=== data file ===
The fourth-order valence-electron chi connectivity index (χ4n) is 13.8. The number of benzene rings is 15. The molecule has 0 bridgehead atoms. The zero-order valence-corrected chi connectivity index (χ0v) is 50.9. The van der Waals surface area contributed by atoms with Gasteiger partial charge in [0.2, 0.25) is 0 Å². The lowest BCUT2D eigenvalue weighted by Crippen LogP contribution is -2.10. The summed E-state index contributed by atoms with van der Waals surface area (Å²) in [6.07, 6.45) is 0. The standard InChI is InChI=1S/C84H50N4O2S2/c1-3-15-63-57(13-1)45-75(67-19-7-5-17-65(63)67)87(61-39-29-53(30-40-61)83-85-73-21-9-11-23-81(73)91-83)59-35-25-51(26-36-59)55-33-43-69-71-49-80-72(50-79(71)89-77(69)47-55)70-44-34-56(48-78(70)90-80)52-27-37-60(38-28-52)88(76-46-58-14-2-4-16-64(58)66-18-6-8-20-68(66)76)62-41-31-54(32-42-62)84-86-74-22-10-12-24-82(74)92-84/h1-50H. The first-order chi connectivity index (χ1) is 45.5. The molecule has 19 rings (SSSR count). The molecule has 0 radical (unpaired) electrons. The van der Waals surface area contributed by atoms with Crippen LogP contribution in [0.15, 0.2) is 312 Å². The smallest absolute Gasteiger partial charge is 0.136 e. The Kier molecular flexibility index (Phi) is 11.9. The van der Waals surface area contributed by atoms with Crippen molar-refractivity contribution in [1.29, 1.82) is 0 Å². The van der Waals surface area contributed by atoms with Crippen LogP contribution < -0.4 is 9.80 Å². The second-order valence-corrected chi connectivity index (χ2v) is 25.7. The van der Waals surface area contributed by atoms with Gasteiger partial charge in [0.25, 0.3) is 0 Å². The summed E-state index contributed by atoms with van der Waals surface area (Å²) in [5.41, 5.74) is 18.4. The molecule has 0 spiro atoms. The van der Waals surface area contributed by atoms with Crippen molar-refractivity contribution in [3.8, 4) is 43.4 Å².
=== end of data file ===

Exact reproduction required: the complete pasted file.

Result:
The fourth-order valence-electron chi connectivity index (χ4n) is 13.8. The number of benzene rings is 15. The molecule has 0 bridgehead atoms. The zero-order valence-corrected chi connectivity index (χ0v) is 50.9. The van der Waals surface area contributed by atoms with Gasteiger partial charge in [0.2, 0.25) is 0 Å². The lowest BCUT2D eigenvalue weighted by Crippen LogP contribution is -2.10. The summed E-state index contributed by atoms with van der Waals surface area (Å²) in [6.07, 6.45) is 0. The standard InChI is InChI=1S/C84H50N4O2S2/c1-3-15-63-57(13-1)45-75(67-19-7-5-17-65(63)67)87(61-39-29-53(30-40-61)83-85-73-21-9-11-23-81(73)91-83)59-35-25-51(26-36-59)55-33-43-69-71-49-80-72(50-79(71)89-77(69)47-55)70-44-34-56(48-78(70)90-80)52-27-37-60(38-28-52)88(76-46-58-14-2-4-16-64(58)66-18-6-8-20-68(66)76)62-41-31-54(32-42-62)84-86-74-22-10-12-24-82(74)92-84/h1-50H. The first-order chi connectivity index (χ1) is 45.5. The molecule has 19 rings (SSSR count). The molecule has 0 radical (unpaired) electrons. The van der Waals surface area contributed by atoms with Crippen LogP contribution in [0.15, 0.2) is 312 Å². The smallest absolute Gasteiger partial charge is 0.136 e. The Kier molecular flexibility index (Phi) is 11.9. The van der Waals surface area contributed by atoms with Crippen molar-refractivity contribution in [1.29, 1.82) is 0 Å². The van der Waals surface area contributed by atoms with Crippen LogP contribution < -0.4 is 9.80 Å². The second-order valence-corrected chi connectivity index (χ2v) is 25.7. The van der Waals surface area contributed by atoms with Gasteiger partial charge in [0.25, 0.3) is 0 Å². The summed E-state index contributed by atoms with van der Waals surface area (Å²) in [5.41, 5.74) is 18.4. The molecule has 0 spiro atoms. The van der Waals surface area contributed by atoms with Crippen molar-refractivity contribution in [3.8, 4) is 43.4 Å².